Okay, so we’re officially four episodes into Gotham, so, going by general television rules of thumb, we should have a pretty good handle on what exactly this show is about. And so far, Gotham has been pretty….. All over the map, to say the least. So far, it’s been two good episodes (The pilot and “Arkham”) and two mediocre episodes (“Selina Kyle” and “The Balloonman”). Since we’re around this TV milestone, I figured I’d use this entry not so much to focus on the two recent episodes, but to underline one strengths, one weakness and one mediocre trait that the show has displayed so far. I’ll still talk about the individual episodes, but… Yeah, I guess you get the idea.
The Tim Burton Batman movies and the Christopher Nolan trilogy both had different ideas on what the look of Gotham City should be. Burton definitely had a ton of creative input in his movies, especially Batman Returns, as his Gotham is appealingly ugly and highly stylised. One could almost say it’s more faithful to the comics, but that would imply that Burton actually read the comics, which he didn’t. Nolan’s Gotham always reminded me of the rust belt, matching the gritty, realistic tone of the movies. Gotham successfully succeeds in combining the best elements of both Gothams to create a city that looks to be straight off the pages of DC Comics. Props to whoever was in charge of that.
Oh boy, oh boy. Holy shit does this show have some problems here.
With the exception of the Nolan movies, which were ultra-modern, and the ultra campy iterations, Batman stories have always had somewhat of a timeless feel to it. The 1989 movie brought a lot of fashion, images and dialects straight from the early-to-mid 20th century, as did the animated series, mixing them with more modern technologies like literally anything in Batman’s utility belt. It may not have made the most sense when you think about it, but hey, it was charming, or at least I found it to be.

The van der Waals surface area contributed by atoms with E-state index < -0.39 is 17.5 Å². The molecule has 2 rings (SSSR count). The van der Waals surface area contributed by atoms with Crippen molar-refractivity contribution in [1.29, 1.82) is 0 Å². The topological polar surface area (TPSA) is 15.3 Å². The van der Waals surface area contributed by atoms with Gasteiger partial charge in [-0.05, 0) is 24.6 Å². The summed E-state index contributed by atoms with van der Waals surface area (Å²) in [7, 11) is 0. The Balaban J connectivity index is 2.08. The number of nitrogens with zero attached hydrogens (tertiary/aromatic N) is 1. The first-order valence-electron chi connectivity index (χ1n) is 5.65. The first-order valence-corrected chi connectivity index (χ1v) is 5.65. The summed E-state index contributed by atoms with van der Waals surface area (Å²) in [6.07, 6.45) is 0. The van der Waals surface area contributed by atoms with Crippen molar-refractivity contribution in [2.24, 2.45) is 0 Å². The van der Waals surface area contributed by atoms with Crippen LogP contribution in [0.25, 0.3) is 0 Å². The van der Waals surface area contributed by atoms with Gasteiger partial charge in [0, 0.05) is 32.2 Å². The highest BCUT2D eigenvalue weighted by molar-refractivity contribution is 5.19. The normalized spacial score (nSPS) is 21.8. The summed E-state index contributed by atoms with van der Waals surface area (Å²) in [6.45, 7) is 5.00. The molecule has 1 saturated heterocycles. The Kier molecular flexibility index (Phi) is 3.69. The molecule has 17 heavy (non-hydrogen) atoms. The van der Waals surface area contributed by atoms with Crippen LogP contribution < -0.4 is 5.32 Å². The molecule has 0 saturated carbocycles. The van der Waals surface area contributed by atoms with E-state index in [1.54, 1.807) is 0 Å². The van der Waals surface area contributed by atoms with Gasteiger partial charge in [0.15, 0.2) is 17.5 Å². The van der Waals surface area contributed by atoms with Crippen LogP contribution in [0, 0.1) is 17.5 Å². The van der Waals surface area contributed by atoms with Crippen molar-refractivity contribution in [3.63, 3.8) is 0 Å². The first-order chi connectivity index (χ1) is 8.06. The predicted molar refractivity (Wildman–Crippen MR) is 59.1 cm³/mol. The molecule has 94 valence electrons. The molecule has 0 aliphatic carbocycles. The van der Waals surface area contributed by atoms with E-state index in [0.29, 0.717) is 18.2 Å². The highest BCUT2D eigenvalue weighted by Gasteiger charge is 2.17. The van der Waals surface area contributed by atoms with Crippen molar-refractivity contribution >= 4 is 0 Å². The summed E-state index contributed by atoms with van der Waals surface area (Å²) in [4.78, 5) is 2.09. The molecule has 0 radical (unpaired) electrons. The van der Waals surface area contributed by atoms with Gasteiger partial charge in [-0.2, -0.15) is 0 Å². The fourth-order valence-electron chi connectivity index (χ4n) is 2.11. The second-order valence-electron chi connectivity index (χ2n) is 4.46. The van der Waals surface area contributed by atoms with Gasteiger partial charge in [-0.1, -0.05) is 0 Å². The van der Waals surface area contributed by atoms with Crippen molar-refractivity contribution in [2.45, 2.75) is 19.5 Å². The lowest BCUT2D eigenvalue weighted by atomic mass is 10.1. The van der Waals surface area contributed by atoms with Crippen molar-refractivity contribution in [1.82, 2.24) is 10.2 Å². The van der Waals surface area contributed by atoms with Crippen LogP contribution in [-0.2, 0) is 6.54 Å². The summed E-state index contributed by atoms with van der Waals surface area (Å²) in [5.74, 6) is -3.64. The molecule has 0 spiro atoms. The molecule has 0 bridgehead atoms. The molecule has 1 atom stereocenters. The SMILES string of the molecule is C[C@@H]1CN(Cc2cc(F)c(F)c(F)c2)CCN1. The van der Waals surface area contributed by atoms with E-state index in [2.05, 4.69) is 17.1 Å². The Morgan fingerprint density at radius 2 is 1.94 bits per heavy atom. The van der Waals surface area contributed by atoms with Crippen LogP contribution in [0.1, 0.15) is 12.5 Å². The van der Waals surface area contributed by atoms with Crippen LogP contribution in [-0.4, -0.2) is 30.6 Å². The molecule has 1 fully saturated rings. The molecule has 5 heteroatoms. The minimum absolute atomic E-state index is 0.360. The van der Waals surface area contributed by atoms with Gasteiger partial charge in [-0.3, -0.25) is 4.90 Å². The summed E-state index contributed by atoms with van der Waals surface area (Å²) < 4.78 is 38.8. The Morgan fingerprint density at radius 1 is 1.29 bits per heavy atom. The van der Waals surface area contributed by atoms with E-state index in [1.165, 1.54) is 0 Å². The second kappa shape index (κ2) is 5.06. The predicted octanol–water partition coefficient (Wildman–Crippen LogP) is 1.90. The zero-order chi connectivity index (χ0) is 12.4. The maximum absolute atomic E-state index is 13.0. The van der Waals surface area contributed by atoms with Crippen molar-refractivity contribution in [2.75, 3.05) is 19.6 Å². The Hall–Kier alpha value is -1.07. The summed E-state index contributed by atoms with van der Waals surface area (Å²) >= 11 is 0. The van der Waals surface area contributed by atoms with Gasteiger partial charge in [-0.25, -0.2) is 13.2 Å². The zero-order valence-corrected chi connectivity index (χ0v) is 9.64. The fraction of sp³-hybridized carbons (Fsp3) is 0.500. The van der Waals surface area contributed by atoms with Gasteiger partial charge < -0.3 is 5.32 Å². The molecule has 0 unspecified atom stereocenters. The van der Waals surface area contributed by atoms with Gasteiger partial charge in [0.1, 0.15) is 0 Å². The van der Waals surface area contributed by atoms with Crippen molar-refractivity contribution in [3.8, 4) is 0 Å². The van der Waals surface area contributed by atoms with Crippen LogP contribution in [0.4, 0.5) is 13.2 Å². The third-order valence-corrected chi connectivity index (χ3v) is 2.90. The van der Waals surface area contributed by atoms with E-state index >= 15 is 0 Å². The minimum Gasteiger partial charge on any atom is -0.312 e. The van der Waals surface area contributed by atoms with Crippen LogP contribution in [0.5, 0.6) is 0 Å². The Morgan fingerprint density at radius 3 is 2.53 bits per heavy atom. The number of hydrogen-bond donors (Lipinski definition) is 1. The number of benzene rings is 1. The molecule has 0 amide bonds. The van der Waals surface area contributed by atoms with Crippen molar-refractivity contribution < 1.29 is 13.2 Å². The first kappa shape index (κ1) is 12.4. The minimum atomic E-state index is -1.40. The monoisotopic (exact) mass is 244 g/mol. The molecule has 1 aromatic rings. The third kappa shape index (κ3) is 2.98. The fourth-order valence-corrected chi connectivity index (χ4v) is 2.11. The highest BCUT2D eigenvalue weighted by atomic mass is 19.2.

While I also really enjoyed the tone of the new movies, and the campy movies had…. Actually they all sucked, but my point is that Gotham tries way too hard to be a balanced mix of all of these styles, which just ends up coming across as stilted and jarring. At times, it wants to be very dark and realistic, but there are other times when the over-the-top villains and cartoonish violence just take me out of it (I’m looking at you, Balloonman. Jesus Christ, wasn’t that a fucking stupid concept?). Black comedy and camp can be put to good use, but that’s not really the case in this show.
I should be the first to admit that I was a little high on the actors in my review of the pilot episode. And I’ve still gotta be honest, I haven’t seen a straight-up bad performance just yet. Robin Lord-Taylor as Penguin is still my favourite performance, even if his arc is really improbable. I really like John Doman in the limited screen time he gets as Carmine Falcone, as is Sean Pertwee as Alfred Pennyworth. I also really like Ben McKenzie and Donal Logue, even if McKenzie can sometimes be overly stoic for my taste. Jada Pinkett-Smith as Fish Mooney and Cory Michael Smith as Edward Nygma are also fine, even if neither has done much, and the showrunners can’t seem to help drilling the fact that Nygma becomes the Riddler into our brains ever so much.
A lot of the characters just seem to be there for the sake of being there, though. Montoya, Allen and Barbara are all boring as hell. I have yet to feel a twinge of interest towards any of them. And, while they aren’t bad actors per se, I would argue that they’re better than most other child actors out there, David Mazouz and Camren Bicondova as Bruce Wayne and Selina Kyle, respectively, jus don’t have interesting enough stories for me to really get invested.
That’s all for now. Hopefully the show picks up, because at the rate it’s going, it’ll fall off of my review list after this season. This last episode was better than the two before it though, so maybe that’s a sign it’s trending in the right direction? I sure hope so.
“The Balloonman”: 2.5/5
The season so far: 6.5/10